moon knight episode 5

Moon Knight/Marvel

‘Moon Knight’ episode 5: Oscar Isaac provides an emotionally intense twist on his origin story

His best co-star is himself.

 

Gavia Baker-Whitelaw

Internet Culture

This post includes spoilers for Moon Knight episode 5.

This week’s Moon Knight offers the clearest demonstration so far of the show’s interlocking strengths and weaknesses: A pair of wonderfully engaging performances from Oscar Isaac, propping up a rather messy and meandering concept.

Arthur Harrow’s evil plan is threadbare, giving Ethan Hawke surprisingly little to play with. The whole episode is framed around a “Was it all a dream??” mystery with very little tension, because we know Marc Spector isn’t actually in a psych ward. (As is often the case with this hoary old TV trope, the imaginary hospital scenes feel like a frustrating interruption from the story we actually want to see.) However this all adds up to more than the sum of its parts, allowing Oscar Isaac to shine as both Marc and Steven at once.

Last week’s talking hippo turns out to be Marc and Steven’s guide to the afterlife—but before they can move on to another realm, they must explore their memories. Or rather Steven must explore Marc’s memories, culminating in the unpleasant revelation that Steven is not a “real” person—he’s a secondary personality, created by Marc to escape his unhappy childhood. In more cynical terms, Moon Knight leans into two of Hollywood’s most overused superhero tropes: Origin stories and “trauma” as a catch-all motivation for everything.

moon knight steven marc
Moon Knight/Marvel

Here, this involves Marc’s lingering guilt over his brother’s accidental death, which his abusive mother blamed on him. Inspired by an Indiana Jones-like fictional character, Marc invents Steven Grant as a childhood alter-ego, allowing “Steven” to take over his body when life gets tough. This explains Steven’s dodgy English accent.

As an adult Marc joins the military and then becomes a mercenary, gaining the Moon Knight powers during his darkest hour. By sheer coincidence, he attempts to kill himself inside Khonshu’s temple, where the god offers him redemption in the form of a holy mission. As Steven quite rightly points out, this was a horribly manipulative move. Marc never grew comfortable with killing people, even under Khonshu’s supposedly-moral guidance.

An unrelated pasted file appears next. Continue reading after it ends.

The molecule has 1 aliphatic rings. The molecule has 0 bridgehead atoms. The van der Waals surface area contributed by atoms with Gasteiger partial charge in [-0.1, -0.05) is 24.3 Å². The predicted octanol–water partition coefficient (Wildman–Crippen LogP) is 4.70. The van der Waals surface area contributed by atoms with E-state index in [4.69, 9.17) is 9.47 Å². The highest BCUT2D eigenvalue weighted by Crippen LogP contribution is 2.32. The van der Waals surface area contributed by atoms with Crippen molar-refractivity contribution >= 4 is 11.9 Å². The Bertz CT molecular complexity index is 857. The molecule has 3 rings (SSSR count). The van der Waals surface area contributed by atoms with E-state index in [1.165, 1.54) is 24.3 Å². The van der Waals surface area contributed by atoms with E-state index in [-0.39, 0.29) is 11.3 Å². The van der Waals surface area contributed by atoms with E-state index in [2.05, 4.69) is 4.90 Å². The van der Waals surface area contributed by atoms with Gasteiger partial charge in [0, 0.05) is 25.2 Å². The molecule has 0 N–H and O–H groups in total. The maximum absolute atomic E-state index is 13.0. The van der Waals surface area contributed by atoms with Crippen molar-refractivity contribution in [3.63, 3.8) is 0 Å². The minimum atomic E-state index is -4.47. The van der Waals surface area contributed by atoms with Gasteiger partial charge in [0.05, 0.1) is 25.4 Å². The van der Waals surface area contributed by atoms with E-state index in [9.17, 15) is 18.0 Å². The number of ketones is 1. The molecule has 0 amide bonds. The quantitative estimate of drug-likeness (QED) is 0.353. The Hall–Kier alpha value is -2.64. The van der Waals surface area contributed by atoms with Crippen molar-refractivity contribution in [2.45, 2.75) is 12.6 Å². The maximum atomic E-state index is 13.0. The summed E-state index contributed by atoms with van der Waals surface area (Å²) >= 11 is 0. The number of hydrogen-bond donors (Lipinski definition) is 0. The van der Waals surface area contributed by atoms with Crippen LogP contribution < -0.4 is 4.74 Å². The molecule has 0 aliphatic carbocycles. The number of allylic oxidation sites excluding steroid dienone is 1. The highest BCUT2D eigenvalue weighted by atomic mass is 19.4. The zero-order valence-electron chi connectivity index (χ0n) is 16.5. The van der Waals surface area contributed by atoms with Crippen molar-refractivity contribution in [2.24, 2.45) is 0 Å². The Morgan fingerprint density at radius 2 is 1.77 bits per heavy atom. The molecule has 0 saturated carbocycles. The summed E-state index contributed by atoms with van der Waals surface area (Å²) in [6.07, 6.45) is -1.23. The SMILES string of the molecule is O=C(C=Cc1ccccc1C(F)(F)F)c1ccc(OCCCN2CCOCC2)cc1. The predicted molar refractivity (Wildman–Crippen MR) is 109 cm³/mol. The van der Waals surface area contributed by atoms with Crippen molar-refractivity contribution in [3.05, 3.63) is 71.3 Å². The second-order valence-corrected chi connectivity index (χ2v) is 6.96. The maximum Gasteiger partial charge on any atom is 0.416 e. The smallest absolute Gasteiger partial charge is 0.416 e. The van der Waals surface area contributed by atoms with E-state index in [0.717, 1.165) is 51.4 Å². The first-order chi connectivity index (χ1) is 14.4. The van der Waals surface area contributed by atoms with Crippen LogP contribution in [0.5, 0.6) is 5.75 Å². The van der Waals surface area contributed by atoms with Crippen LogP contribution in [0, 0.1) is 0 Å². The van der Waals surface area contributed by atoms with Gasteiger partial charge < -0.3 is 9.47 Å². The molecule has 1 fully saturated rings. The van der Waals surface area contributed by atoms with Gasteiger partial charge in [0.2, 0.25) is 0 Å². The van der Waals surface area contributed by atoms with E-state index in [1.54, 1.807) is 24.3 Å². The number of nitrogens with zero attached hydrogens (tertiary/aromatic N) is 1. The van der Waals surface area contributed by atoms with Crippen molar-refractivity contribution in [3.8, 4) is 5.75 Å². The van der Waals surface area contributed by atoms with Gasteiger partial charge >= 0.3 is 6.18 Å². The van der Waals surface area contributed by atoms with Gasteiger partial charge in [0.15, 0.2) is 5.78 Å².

Some of this was signposted in earlier episodes, and comics fans already know about Moon Knight’s origin story and alternate personalities. (Jake Lockley, intriguingly, still hasn’t made an appearance.) Marc’s tragic past is boilerplate material for this kind of show, but it works thanks to the surprisingly tender relationship between Steven and Marc.

This version of Steven Grant is an original character co-created by Oscar Isaac. By casting him as a zany comedic protagonist who panics at the first sign of danger, the show provides a contrast with Marc’s more conventional role as a gritty action hero. But the things that make Marc “heroic”—his violence, his survival skills, his goal-oriented personality—are also his prison. Steven may be an embarrassing dweeb, but his vulnerability is an escapist fantasy for Marc. Steven is allowed to be afraid. Steven has a close relationship with his mother. Steven isn’t capable of macho toughness, and therefore isn’t beholden to its restrictions.

In earlier episodes, Marc is frustrated by Steven’s uselessness—something we can now interpret as a kind of self-loathing. But during episode 5’s trip down memory lane, we see Marc become more protective. Once the two alter-egos are split into separate bodies, he no longer sees Steven as his competition. Steven is more like a younger brother, a comparison with weighty connotations here. Marc knows that if Steven finds out the truth, his entire existence will be rendered moot. And, of course, his feelings will be hurt.

That’s exactly what happens in the episode’s final scenes, with Steven freaking out because his whole life is a lie, including his relationship with his mother. (As some viewers may already have noticed, his phone conversations with her were always noticeably one-sided.) Steven is understandably angry about the deception, but when he and Marc are attacked by zombies dragging them down into the underworld, Steven sacrifices himself so Marc can live. The episode ends with sweet, naive Steven freezing into a sand-statue while Marc returns to the living world—ready to defeat Arthur Harrow, another unwanted battle that he feels duty-bound to fight.

 
The Daily Dot